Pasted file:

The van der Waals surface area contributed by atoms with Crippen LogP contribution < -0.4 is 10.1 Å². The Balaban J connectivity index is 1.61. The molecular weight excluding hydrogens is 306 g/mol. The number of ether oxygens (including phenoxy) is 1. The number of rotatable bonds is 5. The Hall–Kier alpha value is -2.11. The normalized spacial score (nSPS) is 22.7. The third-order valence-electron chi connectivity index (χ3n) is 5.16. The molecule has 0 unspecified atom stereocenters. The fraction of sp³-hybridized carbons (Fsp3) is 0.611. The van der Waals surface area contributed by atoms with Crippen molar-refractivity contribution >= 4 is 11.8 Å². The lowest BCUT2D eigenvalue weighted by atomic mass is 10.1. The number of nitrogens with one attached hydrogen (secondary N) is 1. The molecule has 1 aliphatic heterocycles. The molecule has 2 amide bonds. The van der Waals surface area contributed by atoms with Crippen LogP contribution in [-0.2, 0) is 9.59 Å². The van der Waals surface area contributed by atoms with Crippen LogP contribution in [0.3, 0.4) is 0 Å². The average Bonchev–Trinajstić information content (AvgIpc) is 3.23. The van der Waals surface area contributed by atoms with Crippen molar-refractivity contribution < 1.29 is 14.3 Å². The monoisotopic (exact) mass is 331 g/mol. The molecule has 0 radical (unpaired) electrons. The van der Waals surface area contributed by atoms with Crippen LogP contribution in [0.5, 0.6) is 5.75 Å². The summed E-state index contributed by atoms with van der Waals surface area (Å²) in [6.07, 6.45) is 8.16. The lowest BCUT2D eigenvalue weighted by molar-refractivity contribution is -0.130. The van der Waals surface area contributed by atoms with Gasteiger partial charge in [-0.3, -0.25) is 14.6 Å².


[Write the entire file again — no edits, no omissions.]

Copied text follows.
The van der Waals surface area contributed by atoms with Crippen LogP contribution < -0.4 is 10.1 Å². The Balaban J connectivity index is 1.61. The molecular weight excluding hydrogens is 306 g/mol. The number of ether oxygens (including phenoxy) is 1. The number of rotatable bonds is 5. The Hall–Kier alpha value is -2.11. The normalized spacial score (nSPS) is 22.7. The third-order valence-electron chi connectivity index (χ3n) is 5.16. The molecule has 0 unspecified atom stereocenters. The fraction of sp³-hybridized carbons (Fsp3) is 0.611. The van der Waals surface area contributed by atoms with Crippen molar-refractivity contribution >= 4 is 11.8 Å². The lowest BCUT2D eigenvalue weighted by atomic mass is 10.1. The number of nitrogens with one attached hydrogen (secondary N) is 1. The molecule has 1 aliphatic heterocycles. The molecule has 2 amide bonds. The van der Waals surface area contributed by atoms with Crippen LogP contribution in [-0.2, 0) is 9.59 Å². The van der Waals surface area contributed by atoms with Crippen LogP contribution in [0.3, 0.4) is 0 Å². The average Bonchev–Trinajstić information content (AvgIpc) is 3.23. The van der Waals surface area contributed by atoms with Crippen molar-refractivity contribution < 1.29 is 14.3 Å². The monoisotopic (exact) mass is 331 g/mol. The molecule has 0 radical (unpaired) electrons. The van der Waals surface area contributed by atoms with Crippen LogP contribution in [0.5, 0.6) is 5.75 Å². The summed E-state index contributed by atoms with van der Waals surface area (Å²) in [6.07, 6.45) is 8.16. The lowest BCUT2D eigenvalue weighted by molar-refractivity contribution is -0.130. The van der Waals surface area contributed by atoms with Gasteiger partial charge in [-0.3, -0.25) is 14.6 Å².